While the 9th Circuit has jurisdiction in Alaska, Arizona, California, Hawaii, Idaho, Montana, Nevada, Oregon and Washington, and its decision is not binding on courts in other parts of the country, this decision will most likely be used by Plaintiff’s counsel to continue to pursue claims under the TCPA. If more courts adopt this expanded definition of an ATDS, most modern business telephone systems will be considered an ATDS. While the definition of an ATDS continues to be a heavily litigated issue, Credit Unions can avoid the concern by making sure that calls placed to consumers are made in compliance with the TCPA. Compliance with the TCPA is best accomplished by having valid written consent from the consumer and maintaining a sound procedure and process to track when a consumer revokes consent.

Please note that this communication is meant to inform and educate our clients and should not be relied upon as a substitute for legal advice as to a specific situation. Should you have any questions, please do not hesitate to contact one of our attorneys at Sorenson Van Leuven, PLLC.

Timeliness of Claims for Surplus Funds in a Foreclosure

Timeliness of Claims for Surplus Funds in a Foreclosure

We want to make you aware of a recent court ruling from the Florida Supreme Court in Bank of New York Mellon v. Glenville, 43 Fla. L. Weekly S333 (Fla. 2018) that provides clarification on the deadline to file a claim for surplus funds following a foreclosure sale.

With the steady rise in home prices throughout Florida, more and more foreclosed properties are selling at foreclosure sales for amounts that exceed what the foreclosing lending is owed on its final judgment. These monies that exceed what the foreclosing lender is owed in their final judgment are called “surplus funds”. When you have surplus funds, all junior lienholders who were included as defendants in the foreclosure lawsuit may file a claim for the surplus funds. The Court will then hold a hearing to determine how the surplus funds should be awarded. The general rule in Florida is that the funds are to be paid to the junior lien holders who filed a claim based on their lien priority, with any remainder being awarded to the record owner of the property at the time that the lis pendens is recorded. Section 45.032 (2), Florida Statutes. Any junior lienholder who wants to make a claim has 60-days to file their claim. Where the lower Courts disagree is on the question of when that 60-days begins to run. Some Courts held that a junior lienholder had 60-days from the date of the foreclosure sale to file their claim. While other Courts held that the deadline did not begin to run until the Clerk issued the Certificate of Title. The Supreme Court in its holding in Glenville resolved any disputes among the lower Courts by holding that the 60-days begins to run once the Clerk issues the Certificate of Disbursements.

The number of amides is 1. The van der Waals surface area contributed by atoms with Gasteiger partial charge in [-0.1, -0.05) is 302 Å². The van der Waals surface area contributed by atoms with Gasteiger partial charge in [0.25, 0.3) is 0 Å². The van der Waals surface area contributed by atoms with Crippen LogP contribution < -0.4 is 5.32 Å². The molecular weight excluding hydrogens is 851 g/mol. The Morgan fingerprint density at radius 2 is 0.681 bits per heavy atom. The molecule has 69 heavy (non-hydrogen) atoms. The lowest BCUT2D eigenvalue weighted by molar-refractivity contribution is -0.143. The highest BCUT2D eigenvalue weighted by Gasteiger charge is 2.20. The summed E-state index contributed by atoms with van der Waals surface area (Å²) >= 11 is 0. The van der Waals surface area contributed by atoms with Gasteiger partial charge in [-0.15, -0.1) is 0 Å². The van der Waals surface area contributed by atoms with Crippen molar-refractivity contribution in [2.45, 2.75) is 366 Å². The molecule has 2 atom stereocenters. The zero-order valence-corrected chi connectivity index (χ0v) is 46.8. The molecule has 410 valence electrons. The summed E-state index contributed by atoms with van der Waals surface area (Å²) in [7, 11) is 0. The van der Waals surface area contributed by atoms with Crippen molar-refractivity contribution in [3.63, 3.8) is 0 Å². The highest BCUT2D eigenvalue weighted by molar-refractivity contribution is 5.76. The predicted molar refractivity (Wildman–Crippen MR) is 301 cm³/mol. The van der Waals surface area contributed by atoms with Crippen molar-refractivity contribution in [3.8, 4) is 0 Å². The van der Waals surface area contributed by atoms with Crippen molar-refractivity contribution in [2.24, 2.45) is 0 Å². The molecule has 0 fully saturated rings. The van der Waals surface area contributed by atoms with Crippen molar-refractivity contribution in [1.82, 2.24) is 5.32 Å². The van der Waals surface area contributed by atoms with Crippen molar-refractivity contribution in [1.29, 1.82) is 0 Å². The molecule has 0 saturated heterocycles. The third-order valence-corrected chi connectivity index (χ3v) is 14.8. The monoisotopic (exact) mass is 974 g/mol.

If your financial institution holds a junior mortgage or judgment and has been named as a defendant in a foreclosure, it may be entitled to surplus funds, should they exist. It is our practice, that upon request, we file an answer on behalf of the financial institution and then monitor the case for a final judgment and foreclosure sale date. Upon completion of the foreclosure sale, we will monitor for possible surplus funds, and should any exist, we will file a claim for those funds before the newly allotted deadline.

Please note that this email is meant to inform and educate our clients. This should not be relied upon as a substitute for legal advice as to a specific situation. Should you have any questions, please do not hesitate to contact one of the attorneys at Sorenson Van Leuven, PLLC.

Court Holds that Direct Dropped Voicemails are Covered by the TCPA

Court Holds that Direct Dropped Voicemails are Covered by the TCPA

Earlier this week, a Federal Judge in Michigan, ruled that the Telephone Consumer Protection Act (“TCPA”) covers so-called “direct drop” voicemail. The case is Karen Sanders v. Duck O’Neal, Inc., Case No. 1:17-cv-335, 2018 WL 3453967 (W.D. Mich. July 16, 2018). This opinion is the first known opinion to address this technology.

The case involved VoApp’s DirectDrop voicemail product. This product allows a pre-recorded message to be directly “dropped” or delivered to a consumer’s voicemail without the consumer’s telephone ringing or showing a missed call. VoApp and similar vendors have argued that this technology is not governed by the TCPA. The Judge ruled that the TCPA does apply, finding that “[c]ourts have consistently held that voicemail messages are subject to the same TCPA restrictions as traditional calls.”

The Judge wrote as follows:

“As a remedial statute, the Court construes the TCPA broadly in favor of Saunders. The statute itself casts a broad net—it regulates any call, and a “call” includes communication, or an attempt to communicate, via telephone. Both the FCC and the courts have recognized that the scope of the TCPA naturally evolves in parallel with telecommunications technology as it evolves, e.g., with the advent of text messages and email-to-text messages or, as we have here, new technology to get into a consumer’s voicemail box directly. The TCPA was enacted in 1991; the equivalent act at that time could be considered a party recording a message directly on an answering machine’s cassette tape without ever calling the number—an infeasible technological feat absent physical access to a consumer’s answering machine.”

Note that this ruling does not hold that this technology is unlawful under the TCPA, only that the use of this technology must comply with the TCPA. Further, this order is just one ruling on this matter, and there is likely to be a contrary ruling in the future. Nevertheless, if your Credit Union uses a direct drop service to collect on consumer accounts, the Credit Union should determine if such service is being used in compliance with the TCPA.